Forget the war on terrorism. The United States is once again supporting the drug dealers, gangsters and warlord fundamentalists. The other day a State Dept. official met Chechnya’s self-declared foreign minister, Ilyas Akhmadov. The Russians were dismayed. Having thrown their lot in with the supposed common struggle against terrorism, they find the Americans giving support to terrorists. Last month, after a post-Sept. 11 lull, the U.S. stepped up its criticism of human rights abuses in Chechnya. The Russians professed to be "amazed" that the United States, as Agence France Presse reported, would meet with Chechens, "whose direct links with Osama bin Laden and al-Qaeda are being proven with constantly emerging, irrefutable evidence…"
Chechnya has always been seen here as a rerun of Kosovo, which itself was a rerun of Afghanistan. All the ingredients are there: a spurious "national liberation" struggle financed by organized crime, drug trafficking and the global Islamic network; support from Western governments and human rights groups; Islamic fundamentalism as a substitute for genuine nationhood; violently enforced clan loyalty; political legitimacy based on appeals to Islam; and terrorists in power. Consider Kosovo: The U.S. is currently brokering a deal on the distribution of power. Leaders of the three leading Kosovo Albanian parties recently met the head of the U.S. office in Pristina, John Menzies, and it was proposed that the job of prime minister should go to Hashim Thaci’s Democratic Party of Kosovo (DPK). Thaci is the leader of the Kosovo Liberation Army (KLA). Its links to Islamic terrorism and bin Laden have been amply documented. The KLA allegedly disbanded after the NATO takeover and reconstituted itself as a "civil defense force," the Kosovo Protection Corps (KPC). Its wages were paid by the UN.
Last summer, the Bush administration discovered that the KPC was a terrorist organization after all and that it was fueling a terrorist insurgency in neighboring Macedonia. The President signed two decrees depriving "Albanian extremists who were threatening the stability of Macedonia" of all financial or material support. The decrees also barred them from entering the United States. This followed the embarrassing revelation that the U.S. military had facilitated the escape of NLA terrorists holed up in Arcinovo from the Macedonian army. According to Hamburger Abendblatt, "Among the rebels that were withdrawing were 17 ‘instructors’–former US officers that provided military training for the rebels. Not only that: the Macedonian security forces claim that 70 percent of the equipment that the guerrilla fighters took with them are of US production." The "instructors" were almost certainly members of an outfit called Military Professional Resources Incorporated (MPRI). It is filled with former senior U.S. Army personnel and works on contract for the U.S. government. It had trained and directed the Croatian army during Operation Storm, in which something like 300,000 Serbs were driven out of their homes in Krajina. One of the commanders of Operation Storm was an Albanian, Agim Ceku, who also happens to be the chief of the Kosovo Protection Corps.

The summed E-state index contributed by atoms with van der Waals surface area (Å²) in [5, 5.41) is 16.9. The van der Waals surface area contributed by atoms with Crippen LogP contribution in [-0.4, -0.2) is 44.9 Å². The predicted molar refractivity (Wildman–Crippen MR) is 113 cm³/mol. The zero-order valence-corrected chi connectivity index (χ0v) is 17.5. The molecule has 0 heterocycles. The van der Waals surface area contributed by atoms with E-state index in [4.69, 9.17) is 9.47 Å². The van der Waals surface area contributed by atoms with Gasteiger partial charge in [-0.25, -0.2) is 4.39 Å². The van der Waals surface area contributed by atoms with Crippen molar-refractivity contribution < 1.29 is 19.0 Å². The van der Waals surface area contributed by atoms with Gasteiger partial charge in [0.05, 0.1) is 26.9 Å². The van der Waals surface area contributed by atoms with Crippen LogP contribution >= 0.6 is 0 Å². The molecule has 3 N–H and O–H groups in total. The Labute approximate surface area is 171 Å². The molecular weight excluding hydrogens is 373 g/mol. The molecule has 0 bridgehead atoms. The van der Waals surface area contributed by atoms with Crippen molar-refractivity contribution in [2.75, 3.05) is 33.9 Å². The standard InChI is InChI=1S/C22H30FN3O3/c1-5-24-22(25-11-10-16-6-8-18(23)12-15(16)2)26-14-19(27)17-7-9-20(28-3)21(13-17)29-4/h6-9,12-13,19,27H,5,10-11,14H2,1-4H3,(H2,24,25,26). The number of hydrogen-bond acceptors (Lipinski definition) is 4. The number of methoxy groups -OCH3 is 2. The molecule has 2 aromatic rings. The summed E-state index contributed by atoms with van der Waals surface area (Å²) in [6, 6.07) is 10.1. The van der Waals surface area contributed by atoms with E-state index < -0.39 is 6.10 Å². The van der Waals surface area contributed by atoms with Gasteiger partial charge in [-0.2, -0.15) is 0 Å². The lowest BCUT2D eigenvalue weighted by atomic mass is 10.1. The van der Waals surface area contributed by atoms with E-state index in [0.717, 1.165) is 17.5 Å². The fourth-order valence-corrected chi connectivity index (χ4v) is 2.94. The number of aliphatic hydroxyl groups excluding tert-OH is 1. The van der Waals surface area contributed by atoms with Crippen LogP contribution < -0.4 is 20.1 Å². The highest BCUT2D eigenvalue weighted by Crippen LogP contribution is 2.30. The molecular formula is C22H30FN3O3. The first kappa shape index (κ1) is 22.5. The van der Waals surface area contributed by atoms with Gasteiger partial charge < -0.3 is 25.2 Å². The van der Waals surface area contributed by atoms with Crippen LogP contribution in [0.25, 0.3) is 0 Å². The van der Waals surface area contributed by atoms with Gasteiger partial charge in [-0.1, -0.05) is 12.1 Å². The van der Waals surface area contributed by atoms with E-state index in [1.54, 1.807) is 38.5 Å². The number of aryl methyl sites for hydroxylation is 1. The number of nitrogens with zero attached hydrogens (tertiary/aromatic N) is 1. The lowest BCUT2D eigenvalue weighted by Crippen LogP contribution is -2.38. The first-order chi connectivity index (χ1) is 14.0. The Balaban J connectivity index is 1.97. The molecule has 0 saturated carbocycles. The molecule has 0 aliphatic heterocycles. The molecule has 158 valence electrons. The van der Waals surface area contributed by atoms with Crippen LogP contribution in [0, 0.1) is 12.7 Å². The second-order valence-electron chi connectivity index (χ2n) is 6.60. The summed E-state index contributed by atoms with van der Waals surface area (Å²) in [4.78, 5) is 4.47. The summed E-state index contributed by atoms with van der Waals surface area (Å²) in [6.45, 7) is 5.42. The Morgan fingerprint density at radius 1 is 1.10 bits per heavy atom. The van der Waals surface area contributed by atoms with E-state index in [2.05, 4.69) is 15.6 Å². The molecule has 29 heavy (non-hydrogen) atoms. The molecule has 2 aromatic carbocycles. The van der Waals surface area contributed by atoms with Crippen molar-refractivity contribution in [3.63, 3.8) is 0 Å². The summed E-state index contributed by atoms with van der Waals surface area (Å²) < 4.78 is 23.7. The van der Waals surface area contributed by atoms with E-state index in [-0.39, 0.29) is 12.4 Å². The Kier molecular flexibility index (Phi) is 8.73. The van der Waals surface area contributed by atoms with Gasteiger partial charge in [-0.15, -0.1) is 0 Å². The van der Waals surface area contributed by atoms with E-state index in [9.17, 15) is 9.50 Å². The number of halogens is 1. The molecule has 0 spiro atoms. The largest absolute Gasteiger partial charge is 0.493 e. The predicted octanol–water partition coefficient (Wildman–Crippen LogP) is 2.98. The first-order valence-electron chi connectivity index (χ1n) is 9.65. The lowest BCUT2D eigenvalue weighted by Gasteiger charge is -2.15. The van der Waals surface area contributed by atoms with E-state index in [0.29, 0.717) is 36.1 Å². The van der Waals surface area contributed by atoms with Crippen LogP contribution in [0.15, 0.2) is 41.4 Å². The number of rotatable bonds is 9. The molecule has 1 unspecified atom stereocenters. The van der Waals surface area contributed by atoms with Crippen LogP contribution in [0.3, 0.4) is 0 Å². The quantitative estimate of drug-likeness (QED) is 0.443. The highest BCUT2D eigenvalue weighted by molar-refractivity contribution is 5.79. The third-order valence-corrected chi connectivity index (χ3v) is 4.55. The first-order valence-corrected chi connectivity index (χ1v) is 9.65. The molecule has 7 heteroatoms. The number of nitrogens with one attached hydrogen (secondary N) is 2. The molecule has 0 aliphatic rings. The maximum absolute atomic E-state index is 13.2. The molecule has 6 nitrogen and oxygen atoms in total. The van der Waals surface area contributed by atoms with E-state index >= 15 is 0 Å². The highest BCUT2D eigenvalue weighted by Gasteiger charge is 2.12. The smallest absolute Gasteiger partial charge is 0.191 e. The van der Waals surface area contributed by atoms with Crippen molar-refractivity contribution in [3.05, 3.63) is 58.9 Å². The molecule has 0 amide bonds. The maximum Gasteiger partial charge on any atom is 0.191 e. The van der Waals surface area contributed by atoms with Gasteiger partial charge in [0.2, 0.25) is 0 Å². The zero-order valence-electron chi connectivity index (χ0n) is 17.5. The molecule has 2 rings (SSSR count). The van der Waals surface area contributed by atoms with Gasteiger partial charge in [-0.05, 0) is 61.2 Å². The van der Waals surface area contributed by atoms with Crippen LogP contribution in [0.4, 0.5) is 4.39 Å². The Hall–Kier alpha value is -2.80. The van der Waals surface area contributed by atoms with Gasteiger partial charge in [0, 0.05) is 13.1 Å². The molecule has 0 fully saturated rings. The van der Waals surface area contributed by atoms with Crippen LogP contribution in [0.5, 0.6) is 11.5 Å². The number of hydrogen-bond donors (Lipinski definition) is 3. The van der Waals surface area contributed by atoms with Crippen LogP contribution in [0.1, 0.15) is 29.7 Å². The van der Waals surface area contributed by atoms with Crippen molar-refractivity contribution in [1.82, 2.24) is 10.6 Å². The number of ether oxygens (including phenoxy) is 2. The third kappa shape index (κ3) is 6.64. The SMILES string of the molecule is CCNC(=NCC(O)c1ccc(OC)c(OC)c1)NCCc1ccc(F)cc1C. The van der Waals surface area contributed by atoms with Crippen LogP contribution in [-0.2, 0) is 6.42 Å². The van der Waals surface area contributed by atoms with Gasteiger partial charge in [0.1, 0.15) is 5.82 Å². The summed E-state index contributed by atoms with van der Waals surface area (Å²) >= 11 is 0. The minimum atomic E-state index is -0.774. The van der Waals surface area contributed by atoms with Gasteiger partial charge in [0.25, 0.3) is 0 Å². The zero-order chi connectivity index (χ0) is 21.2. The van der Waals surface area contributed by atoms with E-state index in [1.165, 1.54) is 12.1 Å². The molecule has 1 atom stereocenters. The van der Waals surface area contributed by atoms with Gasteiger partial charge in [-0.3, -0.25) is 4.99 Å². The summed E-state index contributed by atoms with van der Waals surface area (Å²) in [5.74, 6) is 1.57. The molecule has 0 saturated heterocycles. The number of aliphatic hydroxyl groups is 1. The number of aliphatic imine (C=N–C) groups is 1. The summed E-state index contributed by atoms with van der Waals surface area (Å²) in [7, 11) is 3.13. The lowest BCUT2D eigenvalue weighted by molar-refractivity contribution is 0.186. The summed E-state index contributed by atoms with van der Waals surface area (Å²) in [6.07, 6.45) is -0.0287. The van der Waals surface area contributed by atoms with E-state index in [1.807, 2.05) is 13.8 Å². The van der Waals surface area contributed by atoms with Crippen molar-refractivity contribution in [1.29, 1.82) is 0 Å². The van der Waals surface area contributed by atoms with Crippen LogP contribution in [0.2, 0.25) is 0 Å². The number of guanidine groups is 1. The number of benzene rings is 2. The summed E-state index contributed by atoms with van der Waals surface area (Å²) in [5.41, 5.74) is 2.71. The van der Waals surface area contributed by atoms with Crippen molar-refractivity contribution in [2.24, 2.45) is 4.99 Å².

The people Bush banned from entering the United States included Gezim Ostremi, the KPC’s chief-of-staff; his replacement, Daut Haradinaj; the commander and deputy commander of the KPC’s elite force, the Rapid Reaction Corps, plus the leaders of two of its six regional divisions, Sami Lushtaku and Mustafa Rrustem. The UN expressed shock and surprise and demanded proof that people on its payroll were terrorists. This was an odd request. The UN had itself reported a year earlier that the KPC was a bunch of gangsters.
The U.S. decrees were more rhetoric than reality. As an Irish Times report put it sarcastically: "Commander Rrustem…earned fame during the Kosovo war as one of the most successful guerrilla commanders. He has since become a favourite with NATO commanders, whose glowing commendations line the walls of his office. Certainly if the Americans have reservations about him they have yet to show it: on Tuesday two separate US army teams came to his base to train his men."
There we have it: The KLA-NLA terrorists are funded by U.S. military aid, the UN peacekeeping budget, Al Qaeda and by drug trafficking and prostitution. If everything goes according to plan, their leader is about to be appointed prime minister thanks to U.S. efforts. O what a lovely war! Now on to Central Asia.
Washington now has 13 bases in nine countries ringing Afghanistan and in the Gulf. Agreements are in place to use airfields in Tajikistan. An air base is being built in Kyrgyzstan to hold 3000 troops. Gen. Tommy Franks vows to crush the Islamic Movement of Uzbekistan. Assistant Secretary of State Elizabeth Jones promises $160 million in aid. Some 1500 U.S. servicemen are already stationed there; 3000 American troops are in Kyrgyzstan. Deputy Defense Secretary Paul Wolfowitz says the bases will serve to facilitate cooperation and training with the local military. In other words, the U.S. will, as in the Balkans, play the Islamists and anti-Islamists off against each other and reduce the countries to abject dependence. If the fates of Kosovo and Macedonia are anything to go by, the Soviet Union era will soon seem like a glorious one.
Russian opposition activist Alexei Navalny, as it appears, will be either convoyed to a remote Russian colony or kept in the detention center